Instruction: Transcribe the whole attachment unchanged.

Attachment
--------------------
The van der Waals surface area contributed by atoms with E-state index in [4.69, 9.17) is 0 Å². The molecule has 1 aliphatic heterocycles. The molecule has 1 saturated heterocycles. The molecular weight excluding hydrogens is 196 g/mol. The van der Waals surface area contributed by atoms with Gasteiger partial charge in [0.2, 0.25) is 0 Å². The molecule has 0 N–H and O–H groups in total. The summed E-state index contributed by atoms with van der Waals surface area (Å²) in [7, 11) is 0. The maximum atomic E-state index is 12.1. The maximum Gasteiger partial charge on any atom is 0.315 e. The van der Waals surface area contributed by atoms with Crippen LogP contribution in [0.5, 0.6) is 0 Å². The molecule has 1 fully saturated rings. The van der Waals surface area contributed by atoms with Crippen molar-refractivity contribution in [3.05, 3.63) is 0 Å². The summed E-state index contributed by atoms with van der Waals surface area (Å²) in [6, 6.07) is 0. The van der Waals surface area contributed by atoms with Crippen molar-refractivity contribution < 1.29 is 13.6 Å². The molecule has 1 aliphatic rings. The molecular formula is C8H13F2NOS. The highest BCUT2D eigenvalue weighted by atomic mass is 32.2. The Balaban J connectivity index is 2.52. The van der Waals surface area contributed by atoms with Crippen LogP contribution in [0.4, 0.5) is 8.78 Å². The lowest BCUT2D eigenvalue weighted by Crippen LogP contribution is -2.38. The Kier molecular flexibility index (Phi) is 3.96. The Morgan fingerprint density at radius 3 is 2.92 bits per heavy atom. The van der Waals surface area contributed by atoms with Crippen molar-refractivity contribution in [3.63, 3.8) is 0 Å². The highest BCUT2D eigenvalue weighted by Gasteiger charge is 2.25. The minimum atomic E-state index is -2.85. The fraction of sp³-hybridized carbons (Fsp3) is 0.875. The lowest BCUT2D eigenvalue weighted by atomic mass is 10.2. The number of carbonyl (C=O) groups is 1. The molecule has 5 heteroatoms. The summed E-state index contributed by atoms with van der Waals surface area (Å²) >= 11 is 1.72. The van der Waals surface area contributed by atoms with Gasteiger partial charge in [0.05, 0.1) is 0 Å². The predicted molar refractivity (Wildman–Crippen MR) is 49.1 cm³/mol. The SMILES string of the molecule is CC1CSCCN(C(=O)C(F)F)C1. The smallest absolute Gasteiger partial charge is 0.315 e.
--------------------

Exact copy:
The van der Waals surface area contributed by atoms with E-state index in [4.69, 9.17) is 0 Å². The molecule has 1 aliphatic heterocycles. The molecule has 1 saturated heterocycles. The molecular weight excluding hydrogens is 196 g/mol. The van der Waals surface area contributed by atoms with Gasteiger partial charge in [0.2, 0.25) is 0 Å². The molecule has 0 N–H and O–H groups in total. The summed E-state index contributed by atoms with van der Waals surface area (Å²) in [7, 11) is 0. The maximum atomic E-state index is 12.1. The maximum Gasteiger partial charge on any atom is 0.315 e. The van der Waals surface area contributed by atoms with Crippen LogP contribution in [0.5, 0.6) is 0 Å². The molecule has 1 fully saturated rings. The van der Waals surface area contributed by atoms with Crippen molar-refractivity contribution in [3.05, 3.63) is 0 Å². The summed E-state index contributed by atoms with van der Waals surface area (Å²) in [6, 6.07) is 0. The van der Waals surface area contributed by atoms with Crippen molar-refractivity contribution < 1.29 is 13.6 Å². The molecule has 1 aliphatic rings. The molecular formula is C8H13F2NOS. The highest BCUT2D eigenvalue weighted by atomic mass is 32.2. The Balaban J connectivity index is 2.52. The van der Waals surface area contributed by atoms with Crippen LogP contribution in [0.4, 0.5) is 8.78 Å². The lowest BCUT2D eigenvalue weighted by Crippen LogP contribution is -2.38. The Kier molecular flexibility index (Phi) is 3.96. The Morgan fingerprint density at radius 3 is 2.92 bits per heavy atom. The van der Waals surface area contributed by atoms with Crippen molar-refractivity contribution in [3.63, 3.8) is 0 Å². The highest BCUT2D eigenvalue weighted by Gasteiger charge is 2.25. The minimum atomic E-state index is -2.85. The fraction of sp³-hybridized carbons (Fsp3) is 0.875. The lowest BCUT2D eigenvalue weighted by atomic mass is 10.2. The number of carbonyl (C=O) groups is 1. The molecule has 5 heteroatoms. The summed E-state index contributed by atoms with van der Waals surface area (Å²) >= 11 is 1.72. The van der Waals surface area contributed by atoms with Gasteiger partial charge in [0.05, 0.1) is 0 Å². The predicted molar refractivity (Wildman–Crippen MR) is 49.1 cm³/mol. The SMILES string of the molecule is CC1CSCCN(C(=O)C(F)F)C1. The smallest absolute Gasteiger partial charge is 0.315 e.